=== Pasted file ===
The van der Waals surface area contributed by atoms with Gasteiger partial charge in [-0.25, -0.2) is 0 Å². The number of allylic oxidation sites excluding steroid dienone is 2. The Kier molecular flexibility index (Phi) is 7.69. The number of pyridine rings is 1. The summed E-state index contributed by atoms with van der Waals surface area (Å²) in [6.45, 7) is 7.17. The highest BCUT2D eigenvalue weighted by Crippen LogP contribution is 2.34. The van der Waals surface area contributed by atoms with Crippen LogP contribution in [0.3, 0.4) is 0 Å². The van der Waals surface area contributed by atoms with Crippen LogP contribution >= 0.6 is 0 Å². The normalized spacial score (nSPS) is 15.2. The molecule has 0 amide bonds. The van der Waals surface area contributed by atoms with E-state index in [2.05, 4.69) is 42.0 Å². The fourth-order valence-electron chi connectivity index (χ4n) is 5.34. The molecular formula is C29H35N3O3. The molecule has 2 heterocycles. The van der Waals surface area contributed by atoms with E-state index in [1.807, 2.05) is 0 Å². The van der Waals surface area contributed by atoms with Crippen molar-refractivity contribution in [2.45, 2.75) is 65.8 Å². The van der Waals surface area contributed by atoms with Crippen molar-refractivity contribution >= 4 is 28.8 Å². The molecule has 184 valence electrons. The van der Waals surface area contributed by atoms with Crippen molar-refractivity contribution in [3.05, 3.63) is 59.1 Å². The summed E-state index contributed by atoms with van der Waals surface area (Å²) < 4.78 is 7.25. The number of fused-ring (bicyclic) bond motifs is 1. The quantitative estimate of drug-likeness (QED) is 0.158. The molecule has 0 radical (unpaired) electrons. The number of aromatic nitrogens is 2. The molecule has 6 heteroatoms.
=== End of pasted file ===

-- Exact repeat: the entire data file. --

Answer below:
The van der Waals surface area contributed by atoms with Gasteiger partial charge in [-0.25, -0.2) is 0 Å². The number of allylic oxidation sites excluding steroid dienone is 2. The Kier molecular flexibility index (Phi) is 7.69. The number of pyridine rings is 1. The summed E-state index contributed by atoms with van der Waals surface area (Å²) in [6.45, 7) is 7.17. The highest BCUT2D eigenvalue weighted by Crippen LogP contribution is 2.34. The van der Waals surface area contributed by atoms with Crippen LogP contribution in [0.3, 0.4) is 0 Å². The van der Waals surface area contributed by atoms with Crippen LogP contribution >= 0.6 is 0 Å². The normalized spacial score (nSPS) is 15.2. The molecule has 0 amide bonds. The van der Waals surface area contributed by atoms with E-state index in [2.05, 4.69) is 42.0 Å². The fourth-order valence-electron chi connectivity index (χ4n) is 5.34. The molecular formula is C29H35N3O3. The molecule has 2 heterocycles. The van der Waals surface area contributed by atoms with E-state index in [1.807, 2.05) is 0 Å². The van der Waals surface area contributed by atoms with Crippen molar-refractivity contribution in [2.45, 2.75) is 65.8 Å². The van der Waals surface area contributed by atoms with Crippen molar-refractivity contribution >= 4 is 28.8 Å². The molecule has 184 valence electrons. The van der Waals surface area contributed by atoms with Crippen molar-refractivity contribution in [3.05, 3.63) is 59.1 Å². The summed E-state index contributed by atoms with van der Waals surface area (Å²) < 4.78 is 7.25. The number of fused-ring (bicyclic) bond motifs is 1. The quantitative estimate of drug-likeness (QED) is 0.158. The molecule has 0 radical (unpaired) electrons. The number of aromatic nitrogens is 2. The molecule has 6 heteroatoms.